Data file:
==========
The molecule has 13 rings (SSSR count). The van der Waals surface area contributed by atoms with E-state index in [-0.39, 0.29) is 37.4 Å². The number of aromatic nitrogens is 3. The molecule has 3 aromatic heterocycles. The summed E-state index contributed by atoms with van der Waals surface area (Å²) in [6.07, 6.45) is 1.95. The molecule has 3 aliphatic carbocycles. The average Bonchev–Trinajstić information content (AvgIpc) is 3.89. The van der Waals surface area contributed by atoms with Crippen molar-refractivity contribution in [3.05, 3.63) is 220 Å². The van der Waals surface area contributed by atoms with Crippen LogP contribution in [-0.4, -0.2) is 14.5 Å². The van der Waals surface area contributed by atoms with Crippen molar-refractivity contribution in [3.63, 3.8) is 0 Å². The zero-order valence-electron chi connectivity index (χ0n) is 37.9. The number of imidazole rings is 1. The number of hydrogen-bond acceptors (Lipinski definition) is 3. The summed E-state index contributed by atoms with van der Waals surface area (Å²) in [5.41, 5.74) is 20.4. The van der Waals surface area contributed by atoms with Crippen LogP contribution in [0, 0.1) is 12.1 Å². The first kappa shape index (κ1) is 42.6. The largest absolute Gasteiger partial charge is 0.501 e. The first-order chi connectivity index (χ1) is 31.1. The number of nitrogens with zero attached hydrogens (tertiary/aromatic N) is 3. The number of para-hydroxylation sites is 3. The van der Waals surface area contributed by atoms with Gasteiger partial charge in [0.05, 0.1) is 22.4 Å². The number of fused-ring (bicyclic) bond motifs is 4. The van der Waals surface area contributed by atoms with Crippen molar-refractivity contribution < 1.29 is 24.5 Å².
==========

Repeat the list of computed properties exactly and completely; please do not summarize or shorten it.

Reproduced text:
The molecule has 13 rings (SSSR count). The van der Waals surface area contributed by atoms with E-state index in [-0.39, 0.29) is 37.4 Å². The number of aromatic nitrogens is 3. The molecule has 3 aromatic heterocycles. The summed E-state index contributed by atoms with van der Waals surface area (Å²) in [6.07, 6.45) is 1.95. The molecule has 3 aliphatic carbocycles. The average Bonchev–Trinajstić information content (AvgIpc) is 3.89. The van der Waals surface area contributed by atoms with Crippen molar-refractivity contribution in [3.05, 3.63) is 220 Å². The van der Waals surface area contributed by atoms with Crippen LogP contribution in [-0.4, -0.2) is 14.5 Å². The van der Waals surface area contributed by atoms with Crippen molar-refractivity contribution in [3.63, 3.8) is 0 Å². The zero-order valence-electron chi connectivity index (χ0n) is 37.9. The number of imidazole rings is 1. The number of hydrogen-bond acceptors (Lipinski definition) is 3. The summed E-state index contributed by atoms with van der Waals surface area (Å²) in [5.41, 5.74) is 20.4. The van der Waals surface area contributed by atoms with Crippen LogP contribution in [0, 0.1) is 12.1 Å². The first kappa shape index (κ1) is 42.6. The largest absolute Gasteiger partial charge is 0.501 e. The first-order chi connectivity index (χ1) is 31.1. The number of nitrogens with zero attached hydrogens (tertiary/aromatic N) is 3. The number of para-hydroxylation sites is 3. The van der Waals surface area contributed by atoms with Gasteiger partial charge in [0.05, 0.1) is 22.4 Å². The number of fused-ring (bicyclic) bond motifs is 4. The van der Waals surface area contributed by atoms with Crippen molar-refractivity contribution < 1.29 is 24.5 Å².